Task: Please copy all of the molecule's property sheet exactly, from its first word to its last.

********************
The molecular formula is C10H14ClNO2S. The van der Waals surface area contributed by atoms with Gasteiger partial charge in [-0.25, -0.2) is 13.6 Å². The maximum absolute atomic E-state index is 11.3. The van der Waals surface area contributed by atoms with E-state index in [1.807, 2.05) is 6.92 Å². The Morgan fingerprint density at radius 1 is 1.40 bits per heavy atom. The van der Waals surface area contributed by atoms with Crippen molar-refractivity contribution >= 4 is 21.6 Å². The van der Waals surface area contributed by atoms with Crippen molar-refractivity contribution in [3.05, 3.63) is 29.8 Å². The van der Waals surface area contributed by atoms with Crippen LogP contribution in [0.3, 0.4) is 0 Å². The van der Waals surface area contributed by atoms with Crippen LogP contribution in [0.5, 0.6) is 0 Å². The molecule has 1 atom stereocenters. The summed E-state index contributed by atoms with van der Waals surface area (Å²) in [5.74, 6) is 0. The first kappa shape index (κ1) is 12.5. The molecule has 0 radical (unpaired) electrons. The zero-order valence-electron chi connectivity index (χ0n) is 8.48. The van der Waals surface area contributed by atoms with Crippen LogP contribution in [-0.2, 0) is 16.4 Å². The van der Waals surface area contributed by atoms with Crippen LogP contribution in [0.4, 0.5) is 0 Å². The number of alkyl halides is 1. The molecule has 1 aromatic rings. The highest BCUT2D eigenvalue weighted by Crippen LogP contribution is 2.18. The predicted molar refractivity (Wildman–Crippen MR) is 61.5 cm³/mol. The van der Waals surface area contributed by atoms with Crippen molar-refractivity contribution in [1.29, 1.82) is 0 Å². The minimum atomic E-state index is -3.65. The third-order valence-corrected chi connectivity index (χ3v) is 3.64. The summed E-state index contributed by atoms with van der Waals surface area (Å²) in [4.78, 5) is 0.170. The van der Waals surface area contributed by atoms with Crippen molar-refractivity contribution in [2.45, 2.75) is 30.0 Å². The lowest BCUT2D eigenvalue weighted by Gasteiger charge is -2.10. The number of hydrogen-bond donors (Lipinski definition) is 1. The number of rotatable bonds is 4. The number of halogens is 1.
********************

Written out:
The molecular formula is C10H14ClNO2S. The van der Waals surface area contributed by atoms with Gasteiger partial charge in [-0.25, -0.2) is 13.6 Å². The maximum absolute atomic E-state index is 11.3. The van der Waals surface area contributed by atoms with E-state index in [1.807, 2.05) is 6.92 Å². The Morgan fingerprint density at radius 1 is 1.40 bits per heavy atom. The van der Waals surface area contributed by atoms with Crippen molar-refractivity contribution >= 4 is 21.6 Å². The van der Waals surface area contributed by atoms with Crippen molar-refractivity contribution in [3.05, 3.63) is 29.8 Å². The van der Waals surface area contributed by atoms with Crippen LogP contribution in [0.3, 0.4) is 0 Å². The van der Waals surface area contributed by atoms with Crippen LogP contribution in [0.5, 0.6) is 0 Å². The molecule has 1 atom stereocenters. The summed E-state index contributed by atoms with van der Waals surface area (Å²) in [5.74, 6) is 0. The first kappa shape index (κ1) is 12.5. The molecule has 0 radical (unpaired) electrons. The zero-order valence-electron chi connectivity index (χ0n) is 8.48. The van der Waals surface area contributed by atoms with Crippen LogP contribution in [-0.2, 0) is 16.4 Å². The van der Waals surface area contributed by atoms with Crippen LogP contribution in [0.4, 0.5) is 0 Å². The number of alkyl halides is 1. The molecule has 1 aromatic rings. The highest BCUT2D eigenvalue weighted by Crippen LogP contribution is 2.18. The predicted molar refractivity (Wildman–Crippen MR) is 61.5 cm³/mol. The van der Waals surface area contributed by atoms with Crippen molar-refractivity contribution in [1.29, 1.82) is 0 Å². The minimum atomic E-state index is -3.65. The third-order valence-corrected chi connectivity index (χ3v) is 3.64. The summed E-state index contributed by atoms with van der Waals surface area (Å²) in [4.78, 5) is 0.170. The van der Waals surface area contributed by atoms with Crippen molar-refractivity contribution in [2.45, 2.75) is 30.0 Å². The lowest BCUT2D eigenvalue weighted by Gasteiger charge is -2.10. The number of hydrogen-bond donors (Lipinski definition) is 1. The number of rotatable bonds is 4. The number of halogens is 1.